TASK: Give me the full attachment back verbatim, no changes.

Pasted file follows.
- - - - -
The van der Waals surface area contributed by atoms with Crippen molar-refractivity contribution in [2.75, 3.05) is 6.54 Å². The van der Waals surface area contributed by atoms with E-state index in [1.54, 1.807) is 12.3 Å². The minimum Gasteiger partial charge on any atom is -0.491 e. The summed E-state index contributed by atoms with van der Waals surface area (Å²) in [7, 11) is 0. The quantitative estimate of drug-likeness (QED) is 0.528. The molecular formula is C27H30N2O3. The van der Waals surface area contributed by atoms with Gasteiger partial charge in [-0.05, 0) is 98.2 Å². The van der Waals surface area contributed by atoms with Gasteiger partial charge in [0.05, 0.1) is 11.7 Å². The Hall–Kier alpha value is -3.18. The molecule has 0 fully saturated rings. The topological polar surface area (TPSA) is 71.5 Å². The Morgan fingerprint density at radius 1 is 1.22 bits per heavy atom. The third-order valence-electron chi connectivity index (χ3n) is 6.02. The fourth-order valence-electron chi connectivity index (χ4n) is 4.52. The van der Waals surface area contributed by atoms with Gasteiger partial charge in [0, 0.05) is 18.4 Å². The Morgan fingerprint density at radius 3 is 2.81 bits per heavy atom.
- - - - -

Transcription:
The van der Waals surface area contributed by atoms with Crippen molar-refractivity contribution in [2.75, 3.05) is 6.54 Å². The van der Waals surface area contributed by atoms with E-state index in [1.54, 1.807) is 12.3 Å². The minimum Gasteiger partial charge on any atom is -0.491 e. The summed E-state index contributed by atoms with van der Waals surface area (Å²) in [7, 11) is 0. The quantitative estimate of drug-likeness (QED) is 0.528. The molecular formula is C27H30N2O3. The van der Waals surface area contributed by atoms with Gasteiger partial charge in [-0.05, 0) is 98.2 Å². The van der Waals surface area contributed by atoms with Gasteiger partial charge in [0.05, 0.1) is 11.7 Å². The Hall–Kier alpha value is -3.18. The molecule has 0 fully saturated rings. The topological polar surface area (TPSA) is 71.5 Å². The Morgan fingerprint density at radius 1 is 1.22 bits per heavy atom. The third-order valence-electron chi connectivity index (χ3n) is 6.02. The fourth-order valence-electron chi connectivity index (χ4n) is 4.52. The van der Waals surface area contributed by atoms with Gasteiger partial charge in [0, 0.05) is 18.4 Å². The Morgan fingerprint density at radius 3 is 2.81 bits per heavy atom.